Efficiency and savings: pay attention to material flow

Many companies' warehouses, terminals, factories or production plants have significant potential for improvement in the management of in-house logistics and material flows. We encourage companies to put their own logistics and material flow management KPIs on the agenda, as well as delivery quality and punctuality issues.

"Are the operational metrics up to date, can they be used to improve operations and should you involve a logistics partner with expertise in this area?"

Measurability in material flows: data matters

Enterprise resource planning systems do a good job of managing production processes, but they rarely do much to effectively manage modern total logistics. If material flows could be captured before and after the production phase, it would be possible to extract a lot of useful data for operational improvement.

The systems in place do not usually provide enough information, but complementary measurement systems have been developed to monitor the different stages of the processes to a greater extent than is usually the case and to share this information in real time with the various parties involved. The data obtained can be used to further improve operations using Lean Six Sigma tools. If such data is not available, the scope for improvement is limited.

"Real-time information and data help in the day-to-day management of operations. What was done yesterday and how it was done yesterday affects today. Where did we do well, where can we improve? Continuous improvement of operations and day-to-day activities are the cornerstones of success."

One area for operational improvement is the separation of production activities and in-house logistics. In many cases, companies manage these intermittently, for example, fitters spend their time on picking, which is not an efficient use of resources. This also makes it difficult to visualize the costs of the different stages of the work and thus to generate efficiencies or savings.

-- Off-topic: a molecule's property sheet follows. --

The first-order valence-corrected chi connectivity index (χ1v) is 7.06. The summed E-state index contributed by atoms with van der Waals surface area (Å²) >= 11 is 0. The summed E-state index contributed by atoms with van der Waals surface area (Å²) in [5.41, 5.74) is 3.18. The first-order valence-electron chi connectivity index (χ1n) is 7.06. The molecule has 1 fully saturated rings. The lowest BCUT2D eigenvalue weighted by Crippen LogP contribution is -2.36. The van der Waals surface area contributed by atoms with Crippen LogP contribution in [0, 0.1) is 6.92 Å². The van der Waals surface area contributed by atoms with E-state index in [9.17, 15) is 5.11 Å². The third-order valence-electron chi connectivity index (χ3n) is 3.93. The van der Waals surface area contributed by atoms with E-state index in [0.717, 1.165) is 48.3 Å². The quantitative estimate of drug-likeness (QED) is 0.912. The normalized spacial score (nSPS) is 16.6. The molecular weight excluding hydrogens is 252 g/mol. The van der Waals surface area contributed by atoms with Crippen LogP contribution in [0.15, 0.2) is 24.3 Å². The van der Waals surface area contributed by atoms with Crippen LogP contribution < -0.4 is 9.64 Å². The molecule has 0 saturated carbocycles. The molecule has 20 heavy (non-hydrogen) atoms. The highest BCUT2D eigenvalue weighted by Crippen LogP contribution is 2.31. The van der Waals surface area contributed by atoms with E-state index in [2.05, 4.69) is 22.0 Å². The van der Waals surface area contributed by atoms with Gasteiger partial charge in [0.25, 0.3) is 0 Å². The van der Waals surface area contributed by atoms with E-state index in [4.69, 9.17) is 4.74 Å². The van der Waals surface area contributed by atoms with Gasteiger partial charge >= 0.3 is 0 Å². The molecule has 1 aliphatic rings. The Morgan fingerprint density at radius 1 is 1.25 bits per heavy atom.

"When activities are segregated, improving in-house logistics can improve the flow of production and allow, for example, fitters to spend their time on their actual work. The end result is improved production lead times, allowing capacity to be increased without investing in production technology."

Flexibility of space, equipment, staffing and skills at the heart of the process

By outsourcing material flow management and in-house logistics, companies can move away from a world of fixed space and staff costs to flexible service contracts with costs determined by the resources available. This allows for scaling up and down, so that in high times, space and manpower are always available when needed, and in low times, there is no wasted cost - and employees don't stand around with their hands in their pockets without a job.

"Cost savings are not the only reason to outsource - growing companies may need more production space, for example, without expensive investment in new premises. The same applies to the need for skilled staff: work should be done every hour on the task where it is needed at the time and the skills to match the workload should be available to match the volume."

A company's own space can be freed up by taking warehouse space for its own core business and transferring the warehouse, some of the assembly work and its management to another, external service provider. Many organizations are already aware that these things need to be developed, but their own fins are not sufficient and support from outside is needed.

Relate to volume and workload

The time and skills of facilities, equipment and logistics professionals should be commensurate with the current volume and workload.

"To put it crudely, in a peak period, staff work in cramped conditions, with limited equipment, in a hurry and under pressure, which can compromise safety and quality. In a downturn, on the other hand, premises are half-empty, equipment stands still and staff may have to be dismissed or laid off. Capital is tied up and there is no flexibility. One solution to respond to volume fluctuations and improve logistics efficiency is to partner with logistics professionals."

You can start by hiring a couple of professionals from a partner for your logistics operations, then outsource part of the production to a partner and use the logistics partner's facilities in addition to your own for your own needs. It is crucial to ensure that the logistics partner understands the company's needs and knows what solutions the company needs to operate more efficiently. Several hundred companies rely on our company and our staff. We are responsible for all or part of the production at our client companies' own facilities. We also take responsibility for the continuous development of processes and operations. This is where we, and many of our customers, believe we have the best people in Finland. We also offer our customers certified, secure warehouse facilities.